The brave bowman: a folktale from India
Adapted by Amy Friedman
Illustrated by Meredith Johnson
Once upon a time, a young man was so skilled with his bow, people called him the brave bowman. He might have been famous, but he was exceedingly small and had a crooked back. He knew this would stand in the way of all he wished to accomplish. He wanted to join the king’s army and defend his land, but he knew the king would refuse him.
But the young man was clever, so he decided to find a big, strong man to take him as his page, and together they would join the army.
He set off on his search to find such a man. One day, he came upon a near-giant digging a ditch. The brave bowman stopped to say hello and asked why such a big man was digging ditches.
“It’s the only work I can find,” he said.
“I have an idea,” the little bowman said. “Go with me to the king and ask him to let you serve in his army. I’ll be your page. I promise you that I’ll do all the work the king asks you to do. We’ll share the pay, and that way we’ll both earn a living.”
The big man was skeptical. What, he wondered, could such a little man do? Still, he was tired of digging ditches, and so he agreed.
“I am a great bowman,” the little man told him as they traveled to see the king. “There’s a fierce tiger loose in the city, and I am certain the king will want a brave bowman to kill it.”
When the two men arrived at the palace, they requested that the king’s servants tell him a great bowman had come to meet with him, and that the great bowman wished to kill the loose tiger.
The king invited the two in, and when he saw the giant man, he was impressed. He assumed this was the brave bowman.
“But who is this little fellow beside you?” the king asked.
“My loyal page,” the big man said. “I wish to join the army, and he will be by my side. I take my page everywhere. I wish you to pay me 1,000 gold pieces a month for the two of us. It will be worthwhile when we kill the tiger.”
The king agreed.
“Go into the forest and kill that tiger!” he commanded the big man and the bowman, and so the two went into the forest.
Soon after, the brave little bowman with his perfect aim shot the tiger. When news of the tiger’s death reached the king, he was so thankful that he rewarded the two men with gifts and praise.
But the very next day, word came that a huge buffalo was roaming the roads and crushing people in his path.
“Go kill that buffalo!” the king commanded the big man and the bowman, and so they hurried to the village and found the buffalo. The brave little bowman killed the buffalo. When they returned to the palace, the king rewarded them with a big pot of money.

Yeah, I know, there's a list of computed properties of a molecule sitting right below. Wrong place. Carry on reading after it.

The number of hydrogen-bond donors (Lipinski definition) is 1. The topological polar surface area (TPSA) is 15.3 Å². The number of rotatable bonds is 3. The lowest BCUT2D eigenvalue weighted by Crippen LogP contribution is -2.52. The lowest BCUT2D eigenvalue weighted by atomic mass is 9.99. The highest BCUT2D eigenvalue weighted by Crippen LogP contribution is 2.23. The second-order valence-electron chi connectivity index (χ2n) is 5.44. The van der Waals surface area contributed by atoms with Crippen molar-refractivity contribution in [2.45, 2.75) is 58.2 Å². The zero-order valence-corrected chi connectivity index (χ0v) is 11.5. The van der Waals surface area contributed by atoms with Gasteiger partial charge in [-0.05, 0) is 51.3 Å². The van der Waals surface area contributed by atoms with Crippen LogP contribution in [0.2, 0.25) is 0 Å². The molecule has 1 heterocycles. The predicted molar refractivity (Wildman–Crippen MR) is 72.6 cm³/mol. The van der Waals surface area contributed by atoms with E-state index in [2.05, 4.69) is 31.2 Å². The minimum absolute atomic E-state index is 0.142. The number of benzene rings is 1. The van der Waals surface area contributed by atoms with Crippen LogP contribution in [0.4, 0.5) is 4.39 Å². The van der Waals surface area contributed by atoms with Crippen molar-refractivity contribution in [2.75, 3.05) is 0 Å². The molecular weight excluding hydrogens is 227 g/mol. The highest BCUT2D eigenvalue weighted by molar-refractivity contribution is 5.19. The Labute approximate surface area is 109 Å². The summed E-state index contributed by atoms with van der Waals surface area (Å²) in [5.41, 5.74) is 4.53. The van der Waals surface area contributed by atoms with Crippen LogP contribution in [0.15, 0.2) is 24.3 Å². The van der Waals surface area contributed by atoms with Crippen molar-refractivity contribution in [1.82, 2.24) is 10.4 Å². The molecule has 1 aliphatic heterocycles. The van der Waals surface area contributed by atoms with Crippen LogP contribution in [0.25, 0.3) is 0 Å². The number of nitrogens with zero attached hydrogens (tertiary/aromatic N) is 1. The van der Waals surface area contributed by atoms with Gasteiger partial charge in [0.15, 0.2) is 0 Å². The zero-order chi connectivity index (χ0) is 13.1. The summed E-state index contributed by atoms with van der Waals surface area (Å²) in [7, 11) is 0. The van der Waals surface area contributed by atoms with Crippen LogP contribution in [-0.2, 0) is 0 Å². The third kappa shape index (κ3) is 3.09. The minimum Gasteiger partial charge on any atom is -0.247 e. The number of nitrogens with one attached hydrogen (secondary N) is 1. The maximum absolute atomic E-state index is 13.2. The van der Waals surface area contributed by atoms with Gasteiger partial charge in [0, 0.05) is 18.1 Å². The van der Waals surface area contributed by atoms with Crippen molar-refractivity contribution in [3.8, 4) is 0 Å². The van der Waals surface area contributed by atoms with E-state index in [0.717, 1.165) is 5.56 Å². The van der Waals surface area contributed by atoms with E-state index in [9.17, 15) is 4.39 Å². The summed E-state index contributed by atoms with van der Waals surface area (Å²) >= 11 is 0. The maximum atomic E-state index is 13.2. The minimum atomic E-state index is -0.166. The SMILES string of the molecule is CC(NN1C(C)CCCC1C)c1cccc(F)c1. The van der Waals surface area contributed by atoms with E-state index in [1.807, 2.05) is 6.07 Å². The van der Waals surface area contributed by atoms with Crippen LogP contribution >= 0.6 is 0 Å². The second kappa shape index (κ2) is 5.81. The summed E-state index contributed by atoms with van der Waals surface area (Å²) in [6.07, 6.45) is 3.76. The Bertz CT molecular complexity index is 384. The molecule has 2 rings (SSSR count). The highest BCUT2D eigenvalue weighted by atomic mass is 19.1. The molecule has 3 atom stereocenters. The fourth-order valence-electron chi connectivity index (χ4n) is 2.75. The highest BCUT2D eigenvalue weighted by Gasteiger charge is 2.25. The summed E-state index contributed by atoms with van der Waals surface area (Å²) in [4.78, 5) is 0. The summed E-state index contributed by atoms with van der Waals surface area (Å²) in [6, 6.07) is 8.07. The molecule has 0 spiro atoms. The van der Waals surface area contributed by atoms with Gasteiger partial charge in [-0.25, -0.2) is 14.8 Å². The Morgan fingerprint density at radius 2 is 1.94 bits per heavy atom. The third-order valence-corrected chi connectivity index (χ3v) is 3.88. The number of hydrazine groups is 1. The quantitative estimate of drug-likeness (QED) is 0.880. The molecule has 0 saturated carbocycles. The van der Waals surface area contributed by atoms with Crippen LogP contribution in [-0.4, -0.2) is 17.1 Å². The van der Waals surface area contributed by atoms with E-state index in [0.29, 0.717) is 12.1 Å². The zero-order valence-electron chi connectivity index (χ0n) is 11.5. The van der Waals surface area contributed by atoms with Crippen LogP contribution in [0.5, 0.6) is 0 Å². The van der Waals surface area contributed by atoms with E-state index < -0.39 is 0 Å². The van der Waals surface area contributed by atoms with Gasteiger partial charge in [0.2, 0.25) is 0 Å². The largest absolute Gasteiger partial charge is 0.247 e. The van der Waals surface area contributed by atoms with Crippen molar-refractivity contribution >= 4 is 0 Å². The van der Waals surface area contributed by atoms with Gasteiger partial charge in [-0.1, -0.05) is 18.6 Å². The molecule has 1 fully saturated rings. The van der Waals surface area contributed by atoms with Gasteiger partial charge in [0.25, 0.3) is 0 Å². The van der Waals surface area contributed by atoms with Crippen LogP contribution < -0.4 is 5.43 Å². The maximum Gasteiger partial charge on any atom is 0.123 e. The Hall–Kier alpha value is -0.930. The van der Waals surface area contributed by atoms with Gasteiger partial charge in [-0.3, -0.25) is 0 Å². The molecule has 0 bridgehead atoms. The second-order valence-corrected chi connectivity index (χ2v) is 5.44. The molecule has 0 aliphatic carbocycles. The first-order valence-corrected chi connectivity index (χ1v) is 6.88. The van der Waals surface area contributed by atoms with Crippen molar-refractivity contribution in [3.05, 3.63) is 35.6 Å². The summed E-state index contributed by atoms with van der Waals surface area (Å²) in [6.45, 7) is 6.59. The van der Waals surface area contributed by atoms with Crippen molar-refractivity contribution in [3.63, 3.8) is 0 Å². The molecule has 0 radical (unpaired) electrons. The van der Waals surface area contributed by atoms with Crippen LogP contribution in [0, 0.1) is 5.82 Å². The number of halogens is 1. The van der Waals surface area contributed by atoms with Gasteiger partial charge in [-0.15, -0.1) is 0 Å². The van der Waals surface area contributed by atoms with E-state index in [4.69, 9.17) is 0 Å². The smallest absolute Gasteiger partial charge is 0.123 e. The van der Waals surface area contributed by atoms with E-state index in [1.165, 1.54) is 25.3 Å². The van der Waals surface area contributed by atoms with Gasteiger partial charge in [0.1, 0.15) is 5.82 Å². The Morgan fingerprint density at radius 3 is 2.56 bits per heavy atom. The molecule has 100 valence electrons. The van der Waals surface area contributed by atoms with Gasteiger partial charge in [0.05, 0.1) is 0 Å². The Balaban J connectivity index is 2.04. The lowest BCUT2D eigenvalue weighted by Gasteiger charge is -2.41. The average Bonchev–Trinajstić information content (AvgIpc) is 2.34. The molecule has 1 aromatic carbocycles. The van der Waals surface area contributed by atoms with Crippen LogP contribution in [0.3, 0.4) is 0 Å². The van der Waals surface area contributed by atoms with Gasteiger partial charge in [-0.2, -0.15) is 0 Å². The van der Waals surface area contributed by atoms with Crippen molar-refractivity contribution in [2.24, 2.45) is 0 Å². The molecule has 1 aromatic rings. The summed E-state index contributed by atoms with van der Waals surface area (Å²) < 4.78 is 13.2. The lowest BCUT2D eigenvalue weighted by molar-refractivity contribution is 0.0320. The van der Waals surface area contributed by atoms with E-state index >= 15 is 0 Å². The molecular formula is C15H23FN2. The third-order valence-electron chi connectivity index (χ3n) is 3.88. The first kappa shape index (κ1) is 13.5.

But the king’s praise was for the big, strong man because he assumed he had killed the tiger and the buffalo. And, after a while, the big man began to believe it was his strength and size that counted for their success. He began to think he could work alone.
“I can find any page I’d like,” he told the bowman. “And another man will not demand so much of the money.”
The little bowman was sad, but there was nothing he could do to convince the big man to keep him by his side. Still, he stayed close in case his skills with an arrow were ever needed.
Sure enough, a few days later, a king from a faraway land sent word to the bowman’s king that his invading army would be marching into the king’s country.
“Give up your land or do battle!” the faraway king demanded.
The king called on the big man and instructed him to take up arms against the invaders. He gave him a gigantic war elephant, which the big man mounted.
Unbeknownst to him, the brave bowman also sneaked onto the back of the elephant. As the creature trudged out of the city ahead of the army, the war drums began to beat. At the sound of the drums, the big man began to shake with fear.
The brave little bowman leaned in and whispered, “Don’t be afraid. Stop shaking and be strong. If you fall off the elephant, you’ll die.”
But the big man was so terrified, he could not stop shaking and sweating, and he slipped off the elephant’s back. He ran as fast as he could until he reached home. He wanted nothing to do with war.
So the little bowman, all alone, led the war elephant into the fight. With his bravery and astonishing aim, the little bowman drove the army farther and farther back.
When at last he drove the army away, the brave little bowman returned to the palace, and the king understood how foolish he had been to disregard the little man’s true skills.
From that day on, everyone called him the Brave Bowman, and the king named him chief of his army.